By Terri Jo Neff |
The State of Arizona is getting no support from the White House against an ongoing invasion by Mexican cartels, which gives Gov. Doug Ducey the authority to deploy the Arizona National Guard in self-defense, according to a legal opinion released by Arizona Attorney Mark Brnovich on Monday.
“The federal government’s failure to secure the border and protect Arizona from invasion is dangerous and unprecedented,” the 25-page opinion states. “Thankfully, the Founders foresaw that States might need to protect themselves from invasion and made clear in the Constitution that States retain the sovereign power to defend themselves within their own territory.”
The attorney general’s opinion was prompted by an inquiry submitted in October by Rep. Jake Hoffman (R-LD12) about whether the Biden Administration “has failed –intentionally or unintentionally– to uphold its obligations” under Article IV of the U.S. Constitution to protect Arizona from invasion.
The opinion contends the federal government “has lost or severely degraded its operational control” of Arizona’s 372-mile border with Mexico, where cartels and gangs are openly trafficking in drugs, weapons, and human beings while engaging in attacks on Arizonans and acting “as if they are above the law.”
Among the issues the attorney general examined in response to Hoffman’s inquiry was the definitions of “actually invaded” and “invasion” as used in the State Self-Defense Clause and the Invasion Clause of the U.S. Constitution.
ARTICLE I, SECTION 10
“…No State shall, without the Consent of Congress, lay any Duty of Tonnage, keep Troops, or Ships of War in time of Peace, enter into any Agreement or Compact with another State, or with a foreign Power, or engage in War, unless actually invaded, or in such imminent Danger as will not admit of delay.”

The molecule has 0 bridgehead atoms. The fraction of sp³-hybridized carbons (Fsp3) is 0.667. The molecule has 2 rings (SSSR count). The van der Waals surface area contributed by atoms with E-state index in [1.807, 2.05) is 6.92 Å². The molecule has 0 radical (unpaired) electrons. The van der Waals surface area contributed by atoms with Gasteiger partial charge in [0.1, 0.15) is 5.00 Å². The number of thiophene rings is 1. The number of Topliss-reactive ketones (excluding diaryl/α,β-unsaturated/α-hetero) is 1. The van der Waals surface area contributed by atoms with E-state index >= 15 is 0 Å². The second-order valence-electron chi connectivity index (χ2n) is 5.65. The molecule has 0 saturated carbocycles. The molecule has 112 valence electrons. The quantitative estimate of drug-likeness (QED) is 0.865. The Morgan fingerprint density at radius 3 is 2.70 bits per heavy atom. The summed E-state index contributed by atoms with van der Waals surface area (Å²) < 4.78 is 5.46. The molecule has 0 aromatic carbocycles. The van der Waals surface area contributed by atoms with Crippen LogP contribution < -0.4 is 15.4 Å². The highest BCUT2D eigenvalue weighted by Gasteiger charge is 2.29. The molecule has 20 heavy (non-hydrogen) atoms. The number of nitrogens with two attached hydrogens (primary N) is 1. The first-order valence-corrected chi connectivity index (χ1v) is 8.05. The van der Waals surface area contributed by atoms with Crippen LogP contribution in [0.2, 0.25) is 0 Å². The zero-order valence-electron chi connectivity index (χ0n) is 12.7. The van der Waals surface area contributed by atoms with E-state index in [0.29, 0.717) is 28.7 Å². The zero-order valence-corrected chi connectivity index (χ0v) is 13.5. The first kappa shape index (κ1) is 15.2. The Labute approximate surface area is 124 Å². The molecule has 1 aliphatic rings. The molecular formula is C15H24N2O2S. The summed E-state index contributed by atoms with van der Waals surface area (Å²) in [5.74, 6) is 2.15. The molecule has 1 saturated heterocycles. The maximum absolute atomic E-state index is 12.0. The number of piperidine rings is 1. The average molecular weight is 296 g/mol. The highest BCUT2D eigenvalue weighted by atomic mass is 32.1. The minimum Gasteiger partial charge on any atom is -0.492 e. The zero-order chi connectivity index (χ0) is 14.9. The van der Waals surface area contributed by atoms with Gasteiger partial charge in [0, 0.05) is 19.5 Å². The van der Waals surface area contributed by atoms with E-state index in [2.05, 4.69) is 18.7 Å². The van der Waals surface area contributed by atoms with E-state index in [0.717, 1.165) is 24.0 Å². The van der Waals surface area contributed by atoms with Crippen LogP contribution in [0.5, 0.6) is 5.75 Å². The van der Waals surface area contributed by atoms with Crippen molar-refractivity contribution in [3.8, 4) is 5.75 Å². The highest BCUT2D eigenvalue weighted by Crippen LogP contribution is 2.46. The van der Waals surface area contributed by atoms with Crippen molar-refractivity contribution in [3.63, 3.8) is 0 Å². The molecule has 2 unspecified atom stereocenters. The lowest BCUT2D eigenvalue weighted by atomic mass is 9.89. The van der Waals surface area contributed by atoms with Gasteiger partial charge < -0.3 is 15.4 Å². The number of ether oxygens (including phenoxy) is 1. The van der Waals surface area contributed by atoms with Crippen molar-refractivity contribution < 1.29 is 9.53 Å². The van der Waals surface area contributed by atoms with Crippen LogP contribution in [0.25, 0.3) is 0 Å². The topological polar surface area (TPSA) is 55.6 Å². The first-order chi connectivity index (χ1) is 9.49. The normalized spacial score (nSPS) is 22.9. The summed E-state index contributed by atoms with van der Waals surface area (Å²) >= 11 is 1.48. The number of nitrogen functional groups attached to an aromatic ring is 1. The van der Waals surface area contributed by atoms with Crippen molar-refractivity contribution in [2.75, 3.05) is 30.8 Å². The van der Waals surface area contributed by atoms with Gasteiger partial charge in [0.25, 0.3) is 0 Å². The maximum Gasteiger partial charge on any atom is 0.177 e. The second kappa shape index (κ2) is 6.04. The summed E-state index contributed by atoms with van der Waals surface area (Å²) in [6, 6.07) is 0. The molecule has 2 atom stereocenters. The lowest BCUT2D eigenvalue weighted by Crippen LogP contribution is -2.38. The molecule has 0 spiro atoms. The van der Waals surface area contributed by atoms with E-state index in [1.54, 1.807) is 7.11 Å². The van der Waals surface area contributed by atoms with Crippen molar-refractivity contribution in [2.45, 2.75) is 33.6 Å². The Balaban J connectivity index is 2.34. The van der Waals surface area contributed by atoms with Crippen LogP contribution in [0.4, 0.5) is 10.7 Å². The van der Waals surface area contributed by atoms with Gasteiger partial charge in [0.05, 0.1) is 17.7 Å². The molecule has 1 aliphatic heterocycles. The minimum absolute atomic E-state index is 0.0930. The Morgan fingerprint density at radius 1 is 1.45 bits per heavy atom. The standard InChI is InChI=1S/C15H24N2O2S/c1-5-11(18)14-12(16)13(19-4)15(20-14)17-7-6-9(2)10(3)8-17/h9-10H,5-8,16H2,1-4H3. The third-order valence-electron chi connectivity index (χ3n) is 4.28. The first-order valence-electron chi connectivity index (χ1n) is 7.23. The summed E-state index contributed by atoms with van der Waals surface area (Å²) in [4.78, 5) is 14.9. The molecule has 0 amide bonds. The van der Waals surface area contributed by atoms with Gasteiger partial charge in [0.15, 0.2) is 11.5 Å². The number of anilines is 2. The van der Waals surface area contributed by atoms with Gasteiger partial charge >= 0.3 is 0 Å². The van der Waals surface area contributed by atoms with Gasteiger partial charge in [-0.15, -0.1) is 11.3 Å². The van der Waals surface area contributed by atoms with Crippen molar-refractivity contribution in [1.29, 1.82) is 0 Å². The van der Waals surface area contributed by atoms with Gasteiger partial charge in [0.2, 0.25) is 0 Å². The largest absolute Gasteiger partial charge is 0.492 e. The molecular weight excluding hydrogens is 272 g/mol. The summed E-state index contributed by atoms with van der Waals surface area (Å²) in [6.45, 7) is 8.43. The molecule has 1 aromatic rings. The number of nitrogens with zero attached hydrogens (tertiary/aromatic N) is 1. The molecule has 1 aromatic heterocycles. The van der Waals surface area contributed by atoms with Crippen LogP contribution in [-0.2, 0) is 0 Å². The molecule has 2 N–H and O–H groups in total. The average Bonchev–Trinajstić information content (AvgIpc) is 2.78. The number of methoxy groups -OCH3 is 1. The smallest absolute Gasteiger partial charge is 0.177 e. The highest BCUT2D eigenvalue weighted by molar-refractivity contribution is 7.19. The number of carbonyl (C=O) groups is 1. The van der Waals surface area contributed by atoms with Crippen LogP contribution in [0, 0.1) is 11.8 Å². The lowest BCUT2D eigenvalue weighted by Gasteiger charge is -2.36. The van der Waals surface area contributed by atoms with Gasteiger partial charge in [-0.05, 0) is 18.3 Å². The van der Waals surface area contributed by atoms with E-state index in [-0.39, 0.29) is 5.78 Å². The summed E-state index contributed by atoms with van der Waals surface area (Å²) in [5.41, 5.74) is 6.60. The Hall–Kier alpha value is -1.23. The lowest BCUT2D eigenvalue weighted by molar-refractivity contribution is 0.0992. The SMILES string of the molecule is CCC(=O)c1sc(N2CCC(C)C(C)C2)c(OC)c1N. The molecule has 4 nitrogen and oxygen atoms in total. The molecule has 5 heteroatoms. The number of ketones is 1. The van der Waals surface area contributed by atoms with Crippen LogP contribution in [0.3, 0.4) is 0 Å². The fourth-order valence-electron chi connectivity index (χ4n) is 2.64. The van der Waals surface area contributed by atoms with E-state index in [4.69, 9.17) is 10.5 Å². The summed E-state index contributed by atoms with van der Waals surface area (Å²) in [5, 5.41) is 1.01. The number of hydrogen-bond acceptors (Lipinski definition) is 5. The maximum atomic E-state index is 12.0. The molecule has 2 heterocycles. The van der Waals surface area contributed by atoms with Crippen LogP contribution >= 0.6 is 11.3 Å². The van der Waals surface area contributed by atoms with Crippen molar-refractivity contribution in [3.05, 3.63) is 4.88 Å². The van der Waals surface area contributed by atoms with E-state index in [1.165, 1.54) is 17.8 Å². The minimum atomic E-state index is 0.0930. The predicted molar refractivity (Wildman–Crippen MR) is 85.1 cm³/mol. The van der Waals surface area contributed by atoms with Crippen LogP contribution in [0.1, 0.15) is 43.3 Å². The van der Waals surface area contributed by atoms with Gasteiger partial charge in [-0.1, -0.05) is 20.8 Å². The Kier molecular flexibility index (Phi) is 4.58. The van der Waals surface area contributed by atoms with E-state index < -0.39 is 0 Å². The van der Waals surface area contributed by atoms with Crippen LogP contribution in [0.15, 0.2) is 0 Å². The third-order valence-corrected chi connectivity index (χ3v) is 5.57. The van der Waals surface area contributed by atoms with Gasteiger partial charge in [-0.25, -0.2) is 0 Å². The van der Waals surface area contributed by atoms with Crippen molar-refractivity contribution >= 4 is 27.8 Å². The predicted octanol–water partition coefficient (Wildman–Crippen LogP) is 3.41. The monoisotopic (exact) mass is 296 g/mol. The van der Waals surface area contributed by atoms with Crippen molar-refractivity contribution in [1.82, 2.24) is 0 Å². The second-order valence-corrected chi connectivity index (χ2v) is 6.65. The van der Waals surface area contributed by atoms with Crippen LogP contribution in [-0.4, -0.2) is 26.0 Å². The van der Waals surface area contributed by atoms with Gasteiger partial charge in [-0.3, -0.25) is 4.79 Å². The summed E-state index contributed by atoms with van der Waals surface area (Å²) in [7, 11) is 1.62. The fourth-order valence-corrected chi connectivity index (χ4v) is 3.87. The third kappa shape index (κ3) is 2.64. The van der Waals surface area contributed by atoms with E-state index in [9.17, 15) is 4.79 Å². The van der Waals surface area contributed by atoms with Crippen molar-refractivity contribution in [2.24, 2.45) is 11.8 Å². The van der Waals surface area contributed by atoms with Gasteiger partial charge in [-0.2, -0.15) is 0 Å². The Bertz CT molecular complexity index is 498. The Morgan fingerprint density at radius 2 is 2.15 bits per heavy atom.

ARTICLE IV, SECTION 4
“The United States shall guarantee to every State in this Union a Republican Form of Government, and shall protect each of them against Invasion; and on Application of the Legislature, or of the Executive (when the Legislature cannot be convened) against domestic Violence.”
The examination also included whether a state has constitutional power to defend itself from “hostile non-state actors” such as armed cartels or only an invasion by a foreign power. Finally, the attorney general had to determine whether the current crisis at the Arizona / Mexico border satisfies the definitions of “actually invaded” and “invasion.”
“The violence and lawlessness at the border caused by transnational cartels and gangs satisfies the definition of an ‘invasion’ under the U.S. Constitution, and Arizona therefore has the power to defend itself from this invasion under the Governor’s authority as Commander-in-Chief,” the opinion states, adding that an invasion “permits the State to engage in defensive actions within its own territory.”
The legal questions addressed by the attorney general have not been adjudicated in court with factors similar to the situation in Arizona. However, the opinion was welcomed by Hoffman, who called on Ducey to utilize the powers afforded to him by the U.S. Constitution to immediately secure the border.
“I’m glad to see that Attorney General Brnovich today agreed with my assessment that the crisis occurring on our southern border constitutes an invasion and a total failure by the Biden administration to fulfill its constitutional obligation to protect the people of Arizona,” Hoffman said.“The human smuggling, cartel drugs and violence, sex trafficking, and other illicit activity must end.”
Ducey’s office did not issue a formal comment on whether the governor agrees with the opinion’s legal conclusions of his authority as commander-in-chief. Since April 2021, several dozen National Guard soldiers have been rotated in and out of border county sheriff’s offices to perform administrative, non-law enforcement functions.
This has been well-received by the sheriffs as it frees up deputies to respond to the increase in reported crimes along the border.